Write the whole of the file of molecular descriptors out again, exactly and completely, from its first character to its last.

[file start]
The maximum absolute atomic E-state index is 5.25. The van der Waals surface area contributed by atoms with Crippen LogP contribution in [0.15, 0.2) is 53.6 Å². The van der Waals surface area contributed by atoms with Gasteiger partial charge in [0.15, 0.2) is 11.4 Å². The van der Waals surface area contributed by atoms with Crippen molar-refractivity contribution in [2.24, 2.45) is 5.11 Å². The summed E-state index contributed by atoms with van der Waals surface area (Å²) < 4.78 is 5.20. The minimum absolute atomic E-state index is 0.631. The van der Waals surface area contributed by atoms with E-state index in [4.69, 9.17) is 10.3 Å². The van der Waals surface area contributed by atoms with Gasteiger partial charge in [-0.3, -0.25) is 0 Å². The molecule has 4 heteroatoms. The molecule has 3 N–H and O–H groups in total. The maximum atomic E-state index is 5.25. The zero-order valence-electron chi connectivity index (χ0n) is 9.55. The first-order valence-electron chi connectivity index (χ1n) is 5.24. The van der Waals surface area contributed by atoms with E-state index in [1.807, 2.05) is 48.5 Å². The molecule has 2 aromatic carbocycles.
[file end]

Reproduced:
The maximum absolute atomic E-state index is 5.25. The van der Waals surface area contributed by atoms with Crippen LogP contribution in [0.15, 0.2) is 53.6 Å². The van der Waals surface area contributed by atoms with Gasteiger partial charge in [0.15, 0.2) is 11.4 Å². The van der Waals surface area contributed by atoms with Crippen molar-refractivity contribution in [2.24, 2.45) is 5.11 Å². The summed E-state index contributed by atoms with van der Waals surface area (Å²) < 4.78 is 5.20. The minimum absolute atomic E-state index is 0.631. The van der Waals surface area contributed by atoms with E-state index in [4.69, 9.17) is 10.3 Å². The van der Waals surface area contributed by atoms with Gasteiger partial charge in [-0.3, -0.25) is 0 Å². The molecule has 4 heteroatoms. The molecule has 3 N–H and O–H groups in total. The maximum atomic E-state index is 5.25. The zero-order valence-electron chi connectivity index (χ0n) is 9.55. The first-order valence-electron chi connectivity index (χ1n) is 5.24. The van der Waals surface area contributed by atoms with E-state index in [1.807, 2.05) is 48.5 Å². The molecule has 2 aromatic carbocycles.